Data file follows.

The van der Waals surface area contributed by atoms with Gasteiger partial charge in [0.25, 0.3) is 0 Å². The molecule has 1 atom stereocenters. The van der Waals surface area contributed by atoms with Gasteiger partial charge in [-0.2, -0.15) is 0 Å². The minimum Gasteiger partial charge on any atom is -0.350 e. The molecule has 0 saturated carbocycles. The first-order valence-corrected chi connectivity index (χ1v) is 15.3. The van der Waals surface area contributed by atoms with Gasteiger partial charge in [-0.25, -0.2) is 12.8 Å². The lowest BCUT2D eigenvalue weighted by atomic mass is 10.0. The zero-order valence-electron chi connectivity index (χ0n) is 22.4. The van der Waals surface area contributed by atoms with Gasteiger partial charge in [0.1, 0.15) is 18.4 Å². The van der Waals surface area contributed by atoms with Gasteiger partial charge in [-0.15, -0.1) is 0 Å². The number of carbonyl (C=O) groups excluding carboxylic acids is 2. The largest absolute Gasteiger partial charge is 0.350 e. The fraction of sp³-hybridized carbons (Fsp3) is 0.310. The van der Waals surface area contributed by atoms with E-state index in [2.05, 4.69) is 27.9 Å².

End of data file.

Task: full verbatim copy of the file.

The van der Waals surface area contributed by atoms with Gasteiger partial charge in [0.25, 0.3) is 0 Å². The molecule has 1 atom stereocenters. The van der Waals surface area contributed by atoms with Gasteiger partial charge in [-0.2, -0.15) is 0 Å². The minimum Gasteiger partial charge on any atom is -0.350 e. The molecule has 0 saturated carbocycles. The first-order valence-corrected chi connectivity index (χ1v) is 15.3. The van der Waals surface area contributed by atoms with Gasteiger partial charge in [-0.25, -0.2) is 12.8 Å². The lowest BCUT2D eigenvalue weighted by atomic mass is 10.0. The zero-order valence-electron chi connectivity index (χ0n) is 22.4. The van der Waals surface area contributed by atoms with Gasteiger partial charge in [0.1, 0.15) is 18.4 Å². The van der Waals surface area contributed by atoms with Gasteiger partial charge in [-0.15, -0.1) is 0 Å². The number of carbonyl (C=O) groups excluding carboxylic acids is 2. The largest absolute Gasteiger partial charge is 0.350 e. The fraction of sp³-hybridized carbons (Fsp3) is 0.310. The van der Waals surface area contributed by atoms with E-state index in [2.05, 4.69) is 27.9 Å².